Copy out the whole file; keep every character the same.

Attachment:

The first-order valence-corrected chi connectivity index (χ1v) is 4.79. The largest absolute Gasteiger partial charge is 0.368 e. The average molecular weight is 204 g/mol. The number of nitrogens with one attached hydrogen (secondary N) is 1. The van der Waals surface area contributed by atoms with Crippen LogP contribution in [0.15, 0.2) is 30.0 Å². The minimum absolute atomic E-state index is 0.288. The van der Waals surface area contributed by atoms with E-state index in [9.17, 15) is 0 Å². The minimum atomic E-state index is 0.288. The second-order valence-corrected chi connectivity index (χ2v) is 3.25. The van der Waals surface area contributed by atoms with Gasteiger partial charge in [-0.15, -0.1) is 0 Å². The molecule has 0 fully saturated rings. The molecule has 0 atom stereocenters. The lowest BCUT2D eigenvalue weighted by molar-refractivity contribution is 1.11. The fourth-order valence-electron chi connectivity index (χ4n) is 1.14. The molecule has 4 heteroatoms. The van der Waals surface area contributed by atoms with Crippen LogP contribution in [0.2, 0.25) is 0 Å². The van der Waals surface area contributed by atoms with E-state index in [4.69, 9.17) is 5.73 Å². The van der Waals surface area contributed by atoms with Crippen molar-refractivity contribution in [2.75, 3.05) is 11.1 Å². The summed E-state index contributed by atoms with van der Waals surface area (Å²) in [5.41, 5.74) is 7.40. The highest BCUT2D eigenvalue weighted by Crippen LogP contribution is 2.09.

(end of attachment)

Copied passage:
The first-order valence-corrected chi connectivity index (χ1v) is 4.79. The largest absolute Gasteiger partial charge is 0.368 e. The average molecular weight is 204 g/mol. The number of nitrogens with one attached hydrogen (secondary N) is 1. The van der Waals surface area contributed by atoms with Crippen LogP contribution in [0.15, 0.2) is 30.0 Å². The minimum absolute atomic E-state index is 0.288. The van der Waals surface area contributed by atoms with E-state index in [9.17, 15) is 0 Å². The minimum atomic E-state index is 0.288. The second-order valence-corrected chi connectivity index (χ2v) is 3.25. The van der Waals surface area contributed by atoms with Gasteiger partial charge in [-0.15, -0.1) is 0 Å². The molecule has 0 fully saturated rings. The molecule has 0 atom stereocenters. The lowest BCUT2D eigenvalue weighted by molar-refractivity contribution is 1.11. The fourth-order valence-electron chi connectivity index (χ4n) is 1.14. The molecule has 4 heteroatoms. The van der Waals surface area contributed by atoms with Crippen LogP contribution in [0.2, 0.25) is 0 Å². The van der Waals surface area contributed by atoms with E-state index in [4.69, 9.17) is 5.73 Å². The van der Waals surface area contributed by atoms with Crippen molar-refractivity contribution in [2.75, 3.05) is 11.1 Å². The summed E-state index contributed by atoms with van der Waals surface area (Å²) in [5.41, 5.74) is 7.40. The highest BCUT2D eigenvalue weighted by Crippen LogP contribution is 2.09.